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Married to the Blob

"Married to the Blob"
The Simpsons episode
Episode no.Season 25
Episode 10
Directed byChris Clements
Written byTim Long
Production codeSABF03
Original air dateJanuary 12, 2014 (2014-01-12)
Guest appearance(s)

Harlan Ellison as himself
Maurice LaMarche as Milo
Stan Lee as himself

Episode features
Chalkboard gagJudas Priest is not "Death Metal"[1]
Couch gagAs the family sits on the couch, Maggie changes their surroundings every time she uses the TV remote, cycling through several backgrounds with increasing speed. Once they are back in the living room, she throws the remote at the TV to turn it on. Animated by Bill Plympton.
Episode chronology
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The Simpsons (season 25)
List of The Simpsons episodes

"Married to the Blob" is the tenth episode of the 25th season of the American animated sitcom The Simpsons, and the 540th episode of the series. It premiered on the Fox network in the United States on January 12, 2014. The episode was written by Tim Long and directed by Chris Clements.[2]

The episode received positive reviews from critics and was watched by 4.83 million viewers and an 18-49 rating of 2.2.[3] Coincidentally, the title for this episode has been previously used in a segment for "Treehouse of Horror XVII".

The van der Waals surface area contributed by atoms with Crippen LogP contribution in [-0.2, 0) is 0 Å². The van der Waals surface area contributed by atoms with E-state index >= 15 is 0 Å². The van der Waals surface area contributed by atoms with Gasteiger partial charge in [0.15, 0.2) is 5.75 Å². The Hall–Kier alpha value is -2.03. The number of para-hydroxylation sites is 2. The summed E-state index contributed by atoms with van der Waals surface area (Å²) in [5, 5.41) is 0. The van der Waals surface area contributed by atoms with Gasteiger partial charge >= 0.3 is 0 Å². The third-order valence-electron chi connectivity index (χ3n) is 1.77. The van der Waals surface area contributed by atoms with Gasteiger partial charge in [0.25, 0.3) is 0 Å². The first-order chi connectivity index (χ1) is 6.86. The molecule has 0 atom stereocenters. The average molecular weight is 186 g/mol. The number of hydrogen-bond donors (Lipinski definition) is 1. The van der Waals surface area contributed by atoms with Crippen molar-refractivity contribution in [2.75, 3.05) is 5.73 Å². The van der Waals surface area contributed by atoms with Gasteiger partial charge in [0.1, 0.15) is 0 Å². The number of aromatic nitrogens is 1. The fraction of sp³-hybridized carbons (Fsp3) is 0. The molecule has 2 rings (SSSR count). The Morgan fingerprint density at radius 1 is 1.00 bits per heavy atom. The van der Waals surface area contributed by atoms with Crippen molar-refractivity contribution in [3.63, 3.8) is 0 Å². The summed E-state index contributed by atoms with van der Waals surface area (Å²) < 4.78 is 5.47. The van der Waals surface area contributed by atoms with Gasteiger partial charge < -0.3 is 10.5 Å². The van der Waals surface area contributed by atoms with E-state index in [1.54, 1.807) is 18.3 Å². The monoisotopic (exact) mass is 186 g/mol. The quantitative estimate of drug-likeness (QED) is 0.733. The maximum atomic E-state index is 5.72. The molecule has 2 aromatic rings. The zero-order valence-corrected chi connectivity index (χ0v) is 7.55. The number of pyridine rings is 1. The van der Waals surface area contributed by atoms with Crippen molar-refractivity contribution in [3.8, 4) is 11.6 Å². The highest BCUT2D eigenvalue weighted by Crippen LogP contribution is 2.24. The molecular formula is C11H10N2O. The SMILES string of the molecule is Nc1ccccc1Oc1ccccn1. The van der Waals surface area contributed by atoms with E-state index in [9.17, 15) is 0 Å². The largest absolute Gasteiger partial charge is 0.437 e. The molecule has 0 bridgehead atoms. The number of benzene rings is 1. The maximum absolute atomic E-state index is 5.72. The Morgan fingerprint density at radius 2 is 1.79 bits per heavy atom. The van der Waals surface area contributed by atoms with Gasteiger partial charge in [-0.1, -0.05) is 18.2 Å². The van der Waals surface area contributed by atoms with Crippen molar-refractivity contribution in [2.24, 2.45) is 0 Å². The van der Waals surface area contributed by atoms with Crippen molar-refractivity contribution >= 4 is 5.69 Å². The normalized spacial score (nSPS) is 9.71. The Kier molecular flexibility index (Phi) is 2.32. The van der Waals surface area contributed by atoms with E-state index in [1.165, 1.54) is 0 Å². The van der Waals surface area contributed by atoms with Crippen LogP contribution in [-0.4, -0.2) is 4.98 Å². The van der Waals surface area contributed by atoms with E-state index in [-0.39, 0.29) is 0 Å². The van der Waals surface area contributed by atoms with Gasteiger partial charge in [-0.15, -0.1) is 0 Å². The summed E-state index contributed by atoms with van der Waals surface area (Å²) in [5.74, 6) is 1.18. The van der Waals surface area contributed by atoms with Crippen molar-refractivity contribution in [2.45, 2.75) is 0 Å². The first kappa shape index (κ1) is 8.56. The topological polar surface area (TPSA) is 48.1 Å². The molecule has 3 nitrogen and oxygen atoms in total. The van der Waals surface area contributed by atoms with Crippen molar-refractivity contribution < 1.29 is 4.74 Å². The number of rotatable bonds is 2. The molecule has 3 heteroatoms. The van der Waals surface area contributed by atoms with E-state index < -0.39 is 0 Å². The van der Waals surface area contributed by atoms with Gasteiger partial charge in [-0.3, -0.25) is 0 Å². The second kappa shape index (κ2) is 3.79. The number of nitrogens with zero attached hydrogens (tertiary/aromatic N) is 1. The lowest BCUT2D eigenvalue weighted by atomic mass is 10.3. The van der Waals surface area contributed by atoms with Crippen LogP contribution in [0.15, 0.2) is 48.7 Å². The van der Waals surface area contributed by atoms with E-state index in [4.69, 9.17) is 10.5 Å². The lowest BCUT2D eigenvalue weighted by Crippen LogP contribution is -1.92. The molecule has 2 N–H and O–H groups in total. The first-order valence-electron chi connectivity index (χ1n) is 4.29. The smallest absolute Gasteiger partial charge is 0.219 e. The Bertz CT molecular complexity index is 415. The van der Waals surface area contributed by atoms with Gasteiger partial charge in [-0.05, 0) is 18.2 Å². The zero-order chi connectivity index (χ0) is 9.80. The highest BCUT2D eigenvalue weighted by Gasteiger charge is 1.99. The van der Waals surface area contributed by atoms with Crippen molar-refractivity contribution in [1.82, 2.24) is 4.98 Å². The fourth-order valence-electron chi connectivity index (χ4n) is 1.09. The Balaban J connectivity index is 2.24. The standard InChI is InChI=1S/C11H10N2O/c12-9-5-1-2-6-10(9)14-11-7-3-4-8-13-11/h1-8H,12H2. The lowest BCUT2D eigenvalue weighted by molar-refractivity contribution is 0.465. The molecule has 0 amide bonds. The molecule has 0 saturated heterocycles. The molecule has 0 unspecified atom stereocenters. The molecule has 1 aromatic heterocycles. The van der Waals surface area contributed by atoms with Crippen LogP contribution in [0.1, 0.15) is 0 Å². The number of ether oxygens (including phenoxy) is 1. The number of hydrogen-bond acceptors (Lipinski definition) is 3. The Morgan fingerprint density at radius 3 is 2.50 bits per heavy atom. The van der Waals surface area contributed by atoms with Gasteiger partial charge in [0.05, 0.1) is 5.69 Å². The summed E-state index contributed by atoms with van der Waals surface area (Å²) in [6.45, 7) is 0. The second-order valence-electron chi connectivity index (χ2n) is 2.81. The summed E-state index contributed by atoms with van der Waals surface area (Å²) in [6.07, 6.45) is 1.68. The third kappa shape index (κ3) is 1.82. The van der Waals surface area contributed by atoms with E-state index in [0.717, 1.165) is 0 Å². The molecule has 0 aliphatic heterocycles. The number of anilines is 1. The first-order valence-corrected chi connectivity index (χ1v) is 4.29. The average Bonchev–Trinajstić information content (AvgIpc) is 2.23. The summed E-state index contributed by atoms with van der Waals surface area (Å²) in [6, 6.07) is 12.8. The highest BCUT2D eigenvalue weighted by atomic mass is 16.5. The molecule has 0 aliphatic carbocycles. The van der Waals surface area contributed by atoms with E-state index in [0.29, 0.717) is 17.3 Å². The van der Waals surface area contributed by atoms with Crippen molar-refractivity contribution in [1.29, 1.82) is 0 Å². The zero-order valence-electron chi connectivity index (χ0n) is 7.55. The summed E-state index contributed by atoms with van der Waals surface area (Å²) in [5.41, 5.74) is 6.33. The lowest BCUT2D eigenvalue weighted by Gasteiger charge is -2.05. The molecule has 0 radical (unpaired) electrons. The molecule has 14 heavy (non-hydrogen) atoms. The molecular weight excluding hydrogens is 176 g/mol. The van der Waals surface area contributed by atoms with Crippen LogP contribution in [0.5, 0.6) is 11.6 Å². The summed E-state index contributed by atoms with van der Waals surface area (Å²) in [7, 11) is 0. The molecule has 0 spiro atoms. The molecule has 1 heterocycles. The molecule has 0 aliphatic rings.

Bart, Milhouse and Homer line up at Comic Book Guy's store to purchase the first issue of a Radioactive Man reboot comic. Comic Book Guy finds out that his competitor Milo (the owner of Coolsville) is now married to his girlfriend, Strawberry. Comic Book Guy cries and sings a song about him being lonely his entire life. Suddenly, an imaginary Stan Lee appears to Comic Book Guy and tells him that he has another chance in love. A Japanese girl named Kumiko Nakamura enters the store, and Stan Lee advises Comic Book Guy not to waste the opportunity. Kumiko is in the US to do research about the country's saddest cities for her autobiographical manga. Comic Book Guy asks her out for a date, and then asks Homer for dating advice, since Homer is the only fat man in real life who is married to an attractive woman. During the date, Marge advises Comic Book Guy to not be himself, but Kumiko actually likes Comic Book Guy's real personality.